"Kostya, don’t be frightened. It’s all right. But I fancy.... We ought to send for Lizaveta Petrovna."
The candle was lighted again. She was sitting up in bed, holding some knitting, which she had been busy upon during the last few days.
"Please, don’t be frightened, it’s all right. I’m not a bit afraid," she said, seeing his scared face, and she pressed his hand to her bosom and then to her lips.
He hurriedly jumped up, hardly awake, and kept his eyes fixed on her, as he put on his dressing gown; then he stopped, still looking at her. He had to go, but he could not tear himself from her eyes. He thought he loved her face, knew her expression, her eyes, but never had he seen it like this. How hateful and horrible he seemed to himself, thinking of the distress he had caused her yesterday. Her flushed face, fringed with soft curling hair under her night cap, was radiant with joy and courage.
Though there was so little that was complex or artificial in Kitty’s character in general, Levin was struck by what was revealed now, when suddenly all disguises were thrown off and the very kernel of her soul shone in her eyes. And in this simplicity and nakedness of her soul, she, the very woman he loved in her, was more manifest than ever. She looked at him, smiling; but all at once her brows twitched, she threw up her head, and going quickly up to him, clutched his hand and pressed close up to him, breathing her hot breath upon him. She was in pain and was, as it were, complaining to him of her suffering. And for the first minute, from habit, it seemed to him that he was to blame. But in her eyes there was a tenderness that told him that she was far from reproaching him, that she loved him for her sufferings. "If not I, who is to blame for it?" he thought unconsciously, seeking someone responsible for this suffering for him to punish; but there was no one responsible. She was suffering, complaining, and triumphing in her sufferings, and rejoicing in them, and loving them. He saw that something sublime was being accomplished in her soul, but what? He could not make it out. It was beyond his understanding.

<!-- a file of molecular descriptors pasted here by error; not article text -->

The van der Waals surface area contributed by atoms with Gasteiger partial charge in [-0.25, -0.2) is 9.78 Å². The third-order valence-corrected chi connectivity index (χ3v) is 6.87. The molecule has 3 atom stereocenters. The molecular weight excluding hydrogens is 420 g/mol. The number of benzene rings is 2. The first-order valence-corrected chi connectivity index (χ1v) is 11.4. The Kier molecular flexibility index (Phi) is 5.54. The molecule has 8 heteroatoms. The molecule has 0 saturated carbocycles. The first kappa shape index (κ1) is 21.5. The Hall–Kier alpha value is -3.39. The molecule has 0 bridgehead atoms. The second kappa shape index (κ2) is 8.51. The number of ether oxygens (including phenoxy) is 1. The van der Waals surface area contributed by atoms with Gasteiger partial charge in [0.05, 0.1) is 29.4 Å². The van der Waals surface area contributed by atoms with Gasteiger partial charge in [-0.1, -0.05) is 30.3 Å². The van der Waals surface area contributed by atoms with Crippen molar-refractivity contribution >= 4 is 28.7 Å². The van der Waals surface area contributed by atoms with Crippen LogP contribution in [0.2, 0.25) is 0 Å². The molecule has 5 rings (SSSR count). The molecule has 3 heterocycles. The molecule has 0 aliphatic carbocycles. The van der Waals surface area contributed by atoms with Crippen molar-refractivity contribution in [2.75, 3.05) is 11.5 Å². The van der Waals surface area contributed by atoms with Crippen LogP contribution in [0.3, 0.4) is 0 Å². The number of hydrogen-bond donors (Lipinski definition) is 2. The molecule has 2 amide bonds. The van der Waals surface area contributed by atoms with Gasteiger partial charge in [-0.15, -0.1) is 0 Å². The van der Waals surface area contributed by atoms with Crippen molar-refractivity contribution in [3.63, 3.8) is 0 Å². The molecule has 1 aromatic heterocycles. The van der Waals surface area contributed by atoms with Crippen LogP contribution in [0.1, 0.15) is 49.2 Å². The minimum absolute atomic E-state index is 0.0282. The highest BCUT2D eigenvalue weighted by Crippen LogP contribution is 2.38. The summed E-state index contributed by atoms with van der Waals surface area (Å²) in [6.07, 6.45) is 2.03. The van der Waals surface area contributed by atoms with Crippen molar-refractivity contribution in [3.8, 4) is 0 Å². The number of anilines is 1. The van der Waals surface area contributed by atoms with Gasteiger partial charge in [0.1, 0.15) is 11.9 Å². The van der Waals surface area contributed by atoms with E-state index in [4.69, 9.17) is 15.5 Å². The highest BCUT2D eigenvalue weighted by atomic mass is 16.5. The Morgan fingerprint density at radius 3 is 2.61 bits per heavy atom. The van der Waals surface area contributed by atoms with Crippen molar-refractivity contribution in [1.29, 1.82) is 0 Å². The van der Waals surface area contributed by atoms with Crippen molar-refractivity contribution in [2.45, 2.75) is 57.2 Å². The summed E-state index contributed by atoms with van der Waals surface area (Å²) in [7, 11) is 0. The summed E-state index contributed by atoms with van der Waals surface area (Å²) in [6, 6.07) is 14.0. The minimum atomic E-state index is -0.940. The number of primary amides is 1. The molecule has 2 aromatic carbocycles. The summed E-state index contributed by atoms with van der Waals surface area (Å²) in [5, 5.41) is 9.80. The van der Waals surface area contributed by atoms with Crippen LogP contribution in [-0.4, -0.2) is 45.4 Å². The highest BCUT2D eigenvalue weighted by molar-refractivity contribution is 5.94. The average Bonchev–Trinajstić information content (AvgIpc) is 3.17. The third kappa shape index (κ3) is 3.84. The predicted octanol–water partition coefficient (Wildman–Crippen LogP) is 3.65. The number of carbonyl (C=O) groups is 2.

"I have sent to mama. You go quickly to fetch Lizaveta Petrovna ... Kostya!... Nothing, it’s over."
She moved away from him and rang the bell.